Riding House Street commemorates a riding house and barracks of the First Troop of Horse Grenadier Guards.
In 1726, John Wood was granted a lease by the Cavendish–Harley Estate to build a riding house on the open ground north of the present line of Mortimer Street
. It was one of a number of such buildings to appear on the margins of London in the early eighteenth century. In them, military officers and gentlemen would learn equine comportment.
The riding house here was completed in 1727 and was about 120 feet long, barn-like and with a high-pitched roof. It stood immediately south of what became called Riding House Lane. Off Great Portland Street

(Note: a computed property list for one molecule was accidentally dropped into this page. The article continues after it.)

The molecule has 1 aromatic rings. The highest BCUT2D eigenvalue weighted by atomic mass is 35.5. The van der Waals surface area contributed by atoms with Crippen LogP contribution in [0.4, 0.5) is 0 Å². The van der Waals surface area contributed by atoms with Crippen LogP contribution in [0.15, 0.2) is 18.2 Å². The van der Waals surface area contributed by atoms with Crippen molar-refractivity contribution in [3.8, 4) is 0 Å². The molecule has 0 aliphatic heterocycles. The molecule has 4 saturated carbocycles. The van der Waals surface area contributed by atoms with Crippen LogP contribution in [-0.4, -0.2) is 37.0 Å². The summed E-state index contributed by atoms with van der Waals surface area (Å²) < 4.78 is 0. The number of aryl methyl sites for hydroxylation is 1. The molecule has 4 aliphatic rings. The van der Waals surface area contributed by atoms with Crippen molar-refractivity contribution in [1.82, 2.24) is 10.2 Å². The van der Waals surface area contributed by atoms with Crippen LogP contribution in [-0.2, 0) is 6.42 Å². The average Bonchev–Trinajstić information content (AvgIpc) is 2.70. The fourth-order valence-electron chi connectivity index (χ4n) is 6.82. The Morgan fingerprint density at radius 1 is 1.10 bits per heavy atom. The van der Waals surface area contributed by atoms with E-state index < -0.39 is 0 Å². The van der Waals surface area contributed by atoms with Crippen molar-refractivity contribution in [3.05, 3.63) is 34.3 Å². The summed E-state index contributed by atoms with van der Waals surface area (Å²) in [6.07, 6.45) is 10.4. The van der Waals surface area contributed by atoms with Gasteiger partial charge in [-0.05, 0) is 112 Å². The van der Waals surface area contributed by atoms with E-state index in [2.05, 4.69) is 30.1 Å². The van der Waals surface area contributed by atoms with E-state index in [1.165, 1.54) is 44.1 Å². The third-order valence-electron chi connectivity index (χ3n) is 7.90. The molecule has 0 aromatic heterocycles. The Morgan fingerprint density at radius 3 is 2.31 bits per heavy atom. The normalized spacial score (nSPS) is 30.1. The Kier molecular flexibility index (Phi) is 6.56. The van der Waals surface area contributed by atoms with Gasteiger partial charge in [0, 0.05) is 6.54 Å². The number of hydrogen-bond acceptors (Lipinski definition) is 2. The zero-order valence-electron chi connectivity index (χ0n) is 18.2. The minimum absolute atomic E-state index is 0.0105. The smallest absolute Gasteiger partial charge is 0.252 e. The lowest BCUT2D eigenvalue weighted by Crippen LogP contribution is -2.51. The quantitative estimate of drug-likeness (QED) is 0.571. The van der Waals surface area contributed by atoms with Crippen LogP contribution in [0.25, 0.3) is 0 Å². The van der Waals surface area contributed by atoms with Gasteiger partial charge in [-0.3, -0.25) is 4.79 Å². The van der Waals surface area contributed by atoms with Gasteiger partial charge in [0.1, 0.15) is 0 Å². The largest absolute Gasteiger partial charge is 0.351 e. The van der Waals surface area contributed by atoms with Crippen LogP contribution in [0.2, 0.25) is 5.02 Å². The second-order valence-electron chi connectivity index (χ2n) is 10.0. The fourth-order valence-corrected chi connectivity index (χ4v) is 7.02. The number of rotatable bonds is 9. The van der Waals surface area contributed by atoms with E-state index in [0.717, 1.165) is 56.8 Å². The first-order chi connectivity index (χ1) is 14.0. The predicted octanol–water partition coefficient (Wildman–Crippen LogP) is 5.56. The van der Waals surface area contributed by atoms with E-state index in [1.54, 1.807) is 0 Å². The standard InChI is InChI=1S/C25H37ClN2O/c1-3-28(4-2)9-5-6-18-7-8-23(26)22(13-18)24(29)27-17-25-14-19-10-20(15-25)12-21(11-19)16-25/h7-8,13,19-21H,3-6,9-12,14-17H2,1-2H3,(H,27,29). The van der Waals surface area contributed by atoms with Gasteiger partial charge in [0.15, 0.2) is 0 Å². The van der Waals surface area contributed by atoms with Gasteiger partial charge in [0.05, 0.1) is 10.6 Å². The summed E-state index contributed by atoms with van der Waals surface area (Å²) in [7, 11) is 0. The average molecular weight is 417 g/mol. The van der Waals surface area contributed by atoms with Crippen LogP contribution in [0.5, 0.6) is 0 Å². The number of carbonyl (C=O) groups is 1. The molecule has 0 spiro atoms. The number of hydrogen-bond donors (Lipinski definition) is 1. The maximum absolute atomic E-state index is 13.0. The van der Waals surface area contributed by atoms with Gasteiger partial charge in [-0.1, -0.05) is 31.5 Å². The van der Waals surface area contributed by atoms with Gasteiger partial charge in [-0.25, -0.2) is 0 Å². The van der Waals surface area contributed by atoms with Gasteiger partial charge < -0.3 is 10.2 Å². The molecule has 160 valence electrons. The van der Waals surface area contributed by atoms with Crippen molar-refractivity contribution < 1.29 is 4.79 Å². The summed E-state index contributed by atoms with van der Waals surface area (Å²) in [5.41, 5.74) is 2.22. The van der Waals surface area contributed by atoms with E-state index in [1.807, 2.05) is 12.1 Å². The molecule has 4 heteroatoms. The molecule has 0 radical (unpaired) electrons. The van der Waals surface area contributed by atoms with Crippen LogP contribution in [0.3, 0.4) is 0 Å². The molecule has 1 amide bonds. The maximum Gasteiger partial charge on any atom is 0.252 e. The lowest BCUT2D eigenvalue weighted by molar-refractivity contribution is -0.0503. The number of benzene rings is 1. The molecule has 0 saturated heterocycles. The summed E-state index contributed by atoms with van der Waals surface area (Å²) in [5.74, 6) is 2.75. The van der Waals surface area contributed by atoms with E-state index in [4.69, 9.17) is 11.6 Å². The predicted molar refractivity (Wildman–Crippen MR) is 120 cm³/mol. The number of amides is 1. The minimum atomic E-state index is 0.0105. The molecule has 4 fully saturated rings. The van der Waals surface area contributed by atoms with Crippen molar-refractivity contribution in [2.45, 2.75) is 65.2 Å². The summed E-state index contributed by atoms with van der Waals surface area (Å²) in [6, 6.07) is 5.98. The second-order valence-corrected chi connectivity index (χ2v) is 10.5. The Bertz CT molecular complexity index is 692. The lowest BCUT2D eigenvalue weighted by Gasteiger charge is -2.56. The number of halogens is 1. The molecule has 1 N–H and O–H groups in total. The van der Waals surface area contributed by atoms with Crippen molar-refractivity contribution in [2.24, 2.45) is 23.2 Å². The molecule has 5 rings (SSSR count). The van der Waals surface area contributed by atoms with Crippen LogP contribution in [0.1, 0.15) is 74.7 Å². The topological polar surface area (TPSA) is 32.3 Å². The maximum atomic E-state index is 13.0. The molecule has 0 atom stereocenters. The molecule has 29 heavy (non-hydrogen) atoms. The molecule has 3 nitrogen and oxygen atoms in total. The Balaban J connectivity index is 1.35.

, a passage gave access to the barracks at the back of the site.
In 1736, a stable range on its south side was added by John Lane, Surveyor of the Horse Guards. This left room for houses along Mortimer Street
The Troop was disbanded in 1788. In 1789, Isaac Stacey replaced the barracks and stables with a coach repository. The riding house itself was subsequently adapted for use as livery stables.
Riding House Street (then Riding House Lane) was originally straight and narrow, extending only as far east as Great Titchfield Street
. East of Great Titchfield Street
it was Union Street
, which became part of Riding House Street in 1937.